he reviews are highly useful, and the award winners appealing.
In all, these 400 pages are worth every minute it takes to read
them: the Allen Ginsberg tributes are worth it alone; all are
from the heart, and now part of history.
Reviewed by Jeanne M. Lesinski
To my mind (and perhaps those of women all over America), the acronym PMS as it appears boldly on the journal cover arouses thoughts of the combination of discomforts women experience at a certain time of the lunar cycle. So why, when it would have been so simple to scramble the letters into other combinations, is this quality journal called PMS? Title aside, there is much to appreciate in this review, which exclusively features women’s works and is divided evenly between the three genres.
Pairs of poems by Gail Giewont, Lois Marie Harrod, Maxine Chernoff, and Jennifer J. Gandel represent all stages in these poets’ careers. Susan McLean’s single poem “Like the Boys,” which is powerful in both its tone and content, provides a new take on equality of the sexes, one that left me exclaiming “Damn!” The prose poems, too, are interesting. Of the five, Christine Tierney’s stream-of-consciousness-like “Getting to White” and “The Darker” juxtapose each other in title but not in their intense tone. Reading these poems requires the reader to participate. In the former s/he must fill in the gaps about Emma (why would she “blind into white”), while in the latter the reader is drawn into the painful drama of the unnamed girl who “could tell you how it felt to sit in the dark of some broken down closet and think of every single comeback she could tell you no she could whisper how in the absence of light fat becomes nothing more than heat.” (38)
The M portion of the journal contains two memoirs about medical issues (“Love Is Finished” and “Cracking Open”). They are written in very different tones: the clinical yet caring voice of a nurse working in an African AIDS clinic and orphanage, and the mother of a baby born with birth defects. “Four decades ago, when I was young and stupid and didn’t know a baby from a wormy kapusta, a according to my Polish mother,” writes Patricia Brieschke, “I gave birth to a tiny damaged boy on my kitchen table.” (64) From the perspective of dealing with a “damaged” child, the reader can move on to another new perspective. “Dancing Lessons from God” gives westerners a welcome aperture into life in Yemen in the late 1970s. Thank you, Ginna Vogt. We need more such stories to humanize our Muslim neighbors.
I was disappointed with the fiction in this issue. Vicki
Covington’s short story “The Haircut” is rather engagingly
written but ends badly because at the climax the author tells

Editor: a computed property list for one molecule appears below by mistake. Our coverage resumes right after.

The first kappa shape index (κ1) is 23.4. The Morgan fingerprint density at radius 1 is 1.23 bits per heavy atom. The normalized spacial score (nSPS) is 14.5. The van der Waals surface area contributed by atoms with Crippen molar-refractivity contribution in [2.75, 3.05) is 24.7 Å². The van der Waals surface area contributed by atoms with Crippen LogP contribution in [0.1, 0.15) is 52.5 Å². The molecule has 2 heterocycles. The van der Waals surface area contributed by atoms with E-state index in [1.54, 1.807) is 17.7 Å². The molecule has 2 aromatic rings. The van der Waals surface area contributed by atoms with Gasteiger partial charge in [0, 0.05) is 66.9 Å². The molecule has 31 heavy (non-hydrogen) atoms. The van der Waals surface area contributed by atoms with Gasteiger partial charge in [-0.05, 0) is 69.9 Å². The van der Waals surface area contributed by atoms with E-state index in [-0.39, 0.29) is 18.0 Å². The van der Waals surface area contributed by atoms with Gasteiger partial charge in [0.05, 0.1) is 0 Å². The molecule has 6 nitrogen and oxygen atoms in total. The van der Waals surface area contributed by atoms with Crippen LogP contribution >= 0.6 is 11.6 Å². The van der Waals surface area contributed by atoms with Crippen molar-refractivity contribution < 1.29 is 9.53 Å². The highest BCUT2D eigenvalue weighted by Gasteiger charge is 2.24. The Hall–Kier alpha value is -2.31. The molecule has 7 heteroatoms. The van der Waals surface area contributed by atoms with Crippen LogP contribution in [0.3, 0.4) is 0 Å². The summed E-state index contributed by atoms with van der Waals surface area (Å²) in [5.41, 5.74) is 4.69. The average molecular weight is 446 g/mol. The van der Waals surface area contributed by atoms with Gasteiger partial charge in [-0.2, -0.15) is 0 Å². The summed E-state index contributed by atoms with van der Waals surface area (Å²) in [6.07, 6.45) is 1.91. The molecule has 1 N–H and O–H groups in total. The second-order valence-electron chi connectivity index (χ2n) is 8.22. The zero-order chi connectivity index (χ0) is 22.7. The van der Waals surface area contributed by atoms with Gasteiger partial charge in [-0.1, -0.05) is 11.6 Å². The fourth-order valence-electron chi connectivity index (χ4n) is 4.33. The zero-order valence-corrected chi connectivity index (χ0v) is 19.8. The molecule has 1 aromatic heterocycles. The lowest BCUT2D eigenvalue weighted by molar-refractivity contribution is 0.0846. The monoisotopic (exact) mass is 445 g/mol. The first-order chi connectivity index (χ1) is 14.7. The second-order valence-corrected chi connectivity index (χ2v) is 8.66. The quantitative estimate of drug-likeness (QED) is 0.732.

the reader what to think. “Unfinished” by Kim Aubrey revolves
around a woman’s repeated experiences of the art of Yoko Ono,
but the tone is so flat that it is difficult to care about the
protagonist’s experience. Readers can find the best fiction in
this issue in the prose poems. Overall, two out of three letters
is pretty good.
Reviewed by Camilla S. Medders
Ruminate publishes “work that accounts for the grappling pleas, as well as the quiet assurances of an authentic faith.” They mean Christian faith, but you don’t have to be a Christian to enjoy the thought-provoking poetry and prose in the current issue.
The theme of this issue is “benediction,” which could be interpreted as a blessing, the effects of a blessing, or a ceremony to set aside objects as sacred. All these meanings are captured in the stories or poems, often in surprising ways. For example, in Jennie Mejan’s poem, “Frankenblessed,” she describes her body as an “odd gift // Burgs of bloat and coasting humps,” yet concludes that “I must be polite; / without it, I’m a burning light / unmoored.” Brett DeFries’s chilling poem “At the Waco Baptist Church” recounts the accidental electrocution of a minister as he stands in a baptismal pool. It doesn’t sound much like a benediction, but DeFries manages to make the connection: “The congregation watched / As God surged through you at a thousand volts.” Diane Tucker’s poem, “Recipe” is not overtly religious, but in this context, the “silvery garlic skins / in a fish-scale heap beside the knife” absorb extra weight and become blessed.
My favorite story in this issue is “The Grace I Know” by Tony Woodlief, a heartbreaking tale of a father who is literally haunted by his daughter’s death. This story is not necessarily religious, and could be interpreted as a spiritual parable, a psychological study, or a fantastical ghost story. Another highlight is “Self-Interview of a Video Artist,” which is just what it sounds like. The editors admit they were “taken aback” when, after they requested an interview, artist Christopher Miner provided them with a complete transcript, but the result is much less narcissistic than it sounds.
Ruminate does what all good art should do: it
challenges expectations. This magazine provides a refreshing
look at all aspects of religious faith, without sounding
preachy. Anyone interested in spirituality, Christian or
otherwise, would find something to appreciate here. Just prepare
to be surpised.